Sales Training Article: A Seller’s Perceived Conflict of Interest
By John Holland, Chief Content Officer, CustomerCentric Selling® – The Sales Training Company
Image courtesy of Ambro at FreeDigitalPhotos.net
When I started my selling career, my manager insisted that each proposal contained a cost vs. benefit analysis. There were times when I couldn’t understand why decision makers didn’t move forward with my recommendations. In retrospect the problem was that the numbers were projections I made about how certain business variables would improve but I never got agreement from buyers as to what results could be achieved. In retrospect, buyers expect sellers to overstate opinions. It’s likely they weren’t basing their decisions upon my projections.
A cornerstone of CCS® is asking questions so that seller assessments of opportunities are based upon buyer opinions. In establishing value the following steps are suggested:
1. Be sure you have uncovered goals – business outcomes buyers are willing to pay money to achieve (if you have questions, review my previous article).
2. During your diagnosis, be sure to dig down by asking questions to help the buyer understand the cost of not having your capabilities in their current environment.
3. Whenever possible, see if the buyer can provide you a “base line” of where their organization is today. For example if a VP of Operations wants to reduce unscheduled downtime, find out what percentage of the time they experience downtime.
4. Once you’ve completed your diagnosis and uncovered the capabilities the buyer wants, pose the question: If you had (list the capabilities) could you reduce downtime? If the buyer agrees, leverage the baseline to quantify potential value by asking: You currently are experiencing downtime of 4.7%. With these capabilities, how much improvement do you feel is possible? If the buyer can provide a figure, then you’ve been able to quantify the potential value.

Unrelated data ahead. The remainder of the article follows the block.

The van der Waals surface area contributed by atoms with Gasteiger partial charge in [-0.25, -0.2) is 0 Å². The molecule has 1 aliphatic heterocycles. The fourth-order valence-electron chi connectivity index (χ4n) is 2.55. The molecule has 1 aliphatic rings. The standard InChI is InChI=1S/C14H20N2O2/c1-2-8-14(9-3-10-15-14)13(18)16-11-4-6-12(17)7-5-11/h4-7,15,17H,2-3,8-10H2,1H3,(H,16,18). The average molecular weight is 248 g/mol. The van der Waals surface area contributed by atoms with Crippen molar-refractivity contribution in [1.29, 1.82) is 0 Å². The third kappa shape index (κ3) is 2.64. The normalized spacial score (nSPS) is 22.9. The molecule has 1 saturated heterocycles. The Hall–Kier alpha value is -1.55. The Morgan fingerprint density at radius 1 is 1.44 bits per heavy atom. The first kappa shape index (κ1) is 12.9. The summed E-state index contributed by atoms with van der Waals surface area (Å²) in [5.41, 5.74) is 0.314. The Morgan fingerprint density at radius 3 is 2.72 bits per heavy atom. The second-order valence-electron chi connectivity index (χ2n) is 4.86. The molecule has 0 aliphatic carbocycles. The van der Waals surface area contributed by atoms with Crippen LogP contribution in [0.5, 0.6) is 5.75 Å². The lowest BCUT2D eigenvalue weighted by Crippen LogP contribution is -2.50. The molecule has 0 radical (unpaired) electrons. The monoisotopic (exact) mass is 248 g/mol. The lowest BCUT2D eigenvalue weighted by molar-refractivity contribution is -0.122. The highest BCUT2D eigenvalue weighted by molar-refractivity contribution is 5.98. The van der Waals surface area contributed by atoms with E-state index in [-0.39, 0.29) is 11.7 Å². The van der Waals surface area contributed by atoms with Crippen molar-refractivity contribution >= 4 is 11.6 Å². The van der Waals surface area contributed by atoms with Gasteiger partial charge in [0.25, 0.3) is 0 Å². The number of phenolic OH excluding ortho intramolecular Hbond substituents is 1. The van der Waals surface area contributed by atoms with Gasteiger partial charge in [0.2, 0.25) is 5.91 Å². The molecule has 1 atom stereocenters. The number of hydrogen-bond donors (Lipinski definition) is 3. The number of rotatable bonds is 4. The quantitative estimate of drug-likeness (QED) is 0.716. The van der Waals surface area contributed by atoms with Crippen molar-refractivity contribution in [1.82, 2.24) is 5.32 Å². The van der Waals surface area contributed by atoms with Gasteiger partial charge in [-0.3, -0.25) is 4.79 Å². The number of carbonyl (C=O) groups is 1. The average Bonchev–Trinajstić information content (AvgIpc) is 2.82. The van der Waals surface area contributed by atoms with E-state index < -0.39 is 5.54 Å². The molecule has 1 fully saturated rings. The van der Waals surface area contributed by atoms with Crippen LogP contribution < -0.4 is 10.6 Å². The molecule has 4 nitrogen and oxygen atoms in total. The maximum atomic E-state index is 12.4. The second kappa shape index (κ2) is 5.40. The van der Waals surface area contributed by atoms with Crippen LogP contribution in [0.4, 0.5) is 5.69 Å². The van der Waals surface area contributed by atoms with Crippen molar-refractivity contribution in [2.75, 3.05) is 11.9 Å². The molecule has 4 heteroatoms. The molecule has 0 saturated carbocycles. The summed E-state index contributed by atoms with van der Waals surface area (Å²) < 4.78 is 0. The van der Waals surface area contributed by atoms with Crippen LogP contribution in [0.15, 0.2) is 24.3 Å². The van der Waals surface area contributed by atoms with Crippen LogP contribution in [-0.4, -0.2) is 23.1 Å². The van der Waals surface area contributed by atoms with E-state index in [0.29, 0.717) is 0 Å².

5. If a buyer can’t or won’t project improvement:
a. Buyers may first require proof (references; success stories; etc.).
b. After seeing proof, buyers may need to be guided as to what other Operations executives have been able to achieve and then asked for a range. For example: When you spoke with Jim Harris of the XYZ Company, he indicated that downtime was reduced by 63% after 6 months. What do you feel is possible within your organization?
6. If buyers are reluctant to provide figures, another way to help them evaluate the financial impact of buying is to calculate the improvement needed to break even and ask if they feel that level of improvement was reasonably within their grasp.
With multiple buyers/multiple goals you would go through this process with each one and then the cost vs. benefit would be a roll up for all committee members to see. A common reason for no decision is that value has not been established nor documented. The more thorough you are in establishing value, the less likely you will have buyers make no decision. It can help you avoid a worst-case scenario of going through a full sales cycle and losing.
Take a look at the sales training workshops available to you and improve sales performance.